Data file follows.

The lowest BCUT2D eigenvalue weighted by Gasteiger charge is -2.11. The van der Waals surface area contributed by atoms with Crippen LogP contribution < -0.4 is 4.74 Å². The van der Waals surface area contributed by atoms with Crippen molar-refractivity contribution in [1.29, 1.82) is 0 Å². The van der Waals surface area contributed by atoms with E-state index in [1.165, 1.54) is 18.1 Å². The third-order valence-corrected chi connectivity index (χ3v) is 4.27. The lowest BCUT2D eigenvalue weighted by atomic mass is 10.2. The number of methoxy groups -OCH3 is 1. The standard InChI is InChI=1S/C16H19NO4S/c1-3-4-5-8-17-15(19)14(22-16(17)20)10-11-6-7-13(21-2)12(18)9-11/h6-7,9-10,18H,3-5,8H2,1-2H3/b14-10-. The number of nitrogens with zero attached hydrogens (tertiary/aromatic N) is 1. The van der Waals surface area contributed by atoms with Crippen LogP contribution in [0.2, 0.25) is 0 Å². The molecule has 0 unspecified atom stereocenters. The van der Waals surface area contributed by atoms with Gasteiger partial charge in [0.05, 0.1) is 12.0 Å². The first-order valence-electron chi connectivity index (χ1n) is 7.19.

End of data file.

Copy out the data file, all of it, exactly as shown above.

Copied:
The lowest BCUT2D eigenvalue weighted by Gasteiger charge is -2.11. The van der Waals surface area contributed by atoms with Crippen LogP contribution < -0.4 is 4.74 Å². The van der Waals surface area contributed by atoms with Crippen molar-refractivity contribution in [1.29, 1.82) is 0 Å². The van der Waals surface area contributed by atoms with E-state index in [1.165, 1.54) is 18.1 Å². The third-order valence-corrected chi connectivity index (χ3v) is 4.27. The lowest BCUT2D eigenvalue weighted by atomic mass is 10.2. The number of methoxy groups -OCH3 is 1. The standard InChI is InChI=1S/C16H19NO4S/c1-3-4-5-8-17-15(19)14(22-16(17)20)10-11-6-7-13(21-2)12(18)9-11/h6-7,9-10,18H,3-5,8H2,1-2H3/b14-10-. The number of nitrogens with zero attached hydrogens (tertiary/aromatic N) is 1. The van der Waals surface area contributed by atoms with Crippen LogP contribution in [0.2, 0.25) is 0 Å². The molecule has 0 unspecified atom stereocenters. The van der Waals surface area contributed by atoms with Gasteiger partial charge in [0.05, 0.1) is 12.0 Å². The first-order valence-electron chi connectivity index (χ1n) is 7.19.